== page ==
Cuba the promised land

Cuba architecture

Everything you need to know, now that everyone is going.

In the past year Cuba has become one of the hottest destinations from the US. But not all travel restrictions have been lifted, and the Trump administration is still considering further rollbacks. Going there is very much a proposition in flux. For the most up-to-date information, see the U.S. State Department’s Cuba travel page. travel.state.gov

Tour operators remain the best way, and, for the moment at least, really the only certain way. It is possible to get visas for “educational” purposes, or journalism (or a few other, much more specific, reasons), but those are now being more scrutinized and are tightening. And they don’t allow you to go everywhere you want. With accredited tour groups you travel easier if you let them handle the details, such as documentation and currency, and they are best for finding locales off the beaten path from Havana, the country’s largest, most famous and most popular city.

And there is so much more to see than Havana.

Brookelynn Graditi, a journalist with a blog about her Cuba travels, began her travels with a trip to Las Terrazas, an eco-village nearly an hour away from downtown Havana. “It’s a biosphere preserve located in the Sierra del Rosario mountains with miles of vibrant green plants and thriving animal life — upwards of 100 different species of spiders, if I remember correctly,” she said. Zip lining, horseback riding and swimming in the San Juan River are opportunities available to tourists. She later traveled to the hills above Las Terrazas, stopping at Maria’s café. “An old woman, Maria farms her coffee beans in the mountains where she lives. She sells it in various forms from a small café in the backyard of her home.”

Graditi stayed in the Hotel Park View in downtown Havana, but many tourists stay in private homes or Airbnbs. “The Cubans are incredibly welcoming to tourists in their homes and neighborhoods.” Cuban hotels are not as modernized as American hotels, but Graditi said they weren’t bad. Many serve breakfast and have bars and restaurants, some have wifi, for a fee. The hotels she experienced were old but clean, and had friendly, helpful staffs. She also liked Hotel Sevilla Havana and Hotel Nacional de Cuba.

Outside of Havana, Graditi recommends Vinales, a rural town in western Cuba “full of culture and coffee”, and Cojimar, a small, “must see” fishing village east of Havana.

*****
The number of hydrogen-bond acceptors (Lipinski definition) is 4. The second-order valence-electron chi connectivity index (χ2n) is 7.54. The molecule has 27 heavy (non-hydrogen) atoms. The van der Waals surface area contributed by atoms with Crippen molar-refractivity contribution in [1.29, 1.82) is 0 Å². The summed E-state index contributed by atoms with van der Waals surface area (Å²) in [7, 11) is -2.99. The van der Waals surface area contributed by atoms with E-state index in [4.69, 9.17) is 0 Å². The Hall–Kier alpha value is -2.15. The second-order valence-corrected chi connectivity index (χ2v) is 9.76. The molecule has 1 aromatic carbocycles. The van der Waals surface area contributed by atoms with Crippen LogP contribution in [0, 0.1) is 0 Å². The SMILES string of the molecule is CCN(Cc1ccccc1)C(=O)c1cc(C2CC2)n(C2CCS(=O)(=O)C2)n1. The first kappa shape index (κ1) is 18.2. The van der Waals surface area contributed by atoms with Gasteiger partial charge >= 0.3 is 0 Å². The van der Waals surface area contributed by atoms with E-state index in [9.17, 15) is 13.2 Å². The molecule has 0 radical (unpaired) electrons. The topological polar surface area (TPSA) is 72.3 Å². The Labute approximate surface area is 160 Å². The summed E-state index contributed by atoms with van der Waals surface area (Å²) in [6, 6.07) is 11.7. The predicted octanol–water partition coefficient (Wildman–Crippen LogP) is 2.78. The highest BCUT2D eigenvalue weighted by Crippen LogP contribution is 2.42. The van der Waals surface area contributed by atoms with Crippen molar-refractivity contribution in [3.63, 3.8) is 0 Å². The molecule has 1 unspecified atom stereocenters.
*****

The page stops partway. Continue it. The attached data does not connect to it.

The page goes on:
Cuba native Sheyla Paz is owner of Nashville-based travel company Your Tour Guide to Cuba. Since hotels can’t accommodate all the visitors, many Cubans have opened their homes, known as casa particulares. Prices there can range from $25 to $1,800 a night. “After reestablishing US -Cuba relationships, hotels tripled their prices,” she said.

“Things take place in Cuba very slowly. Right now, they are building new hotels, which should be completed by 2020.” The Cuban government recently signed a deal with Starwood Hotels to manage five hotels, including the newly renovated Hotel Manzana in Old Havana. But Paz recommends staying in a private home, for a more authentic experience.

Cuba — the name means “great place” and “where fertile land is abundant” — is 780 miles long. It’s the largest island in the Caribbean and has mostly flat to rolling plains, except for the Sierra Maestra mountains in the southeast. Havana is the most populated city, followed by Santiago de Cuba. As remarkable and not to be missed as Havana is, there are so many other places to visit in Cuba, a country with 15 provinces and the wonderfully named Isle of Youth.

“Viñales in the Pinar del Rio province is a must-visit location,” says Paz. “There, people enjoy the beautiful prehistoric park, lunch at a paladar (private restaurant) and visit the cigar plantations.”

Varadero, east of Havana, attracts the most tourists with its sparkling white sand beaches. Non US citizens can go anywhere and enjoy everything, but for Americans, the beaches are still off limits, for some ridiculous reason. (Check with different tour operators to see if they have a way around that. Things are changing fast).

The colonial city of Trinidad, in the center, is a World Heritage Site and one of the most...

 

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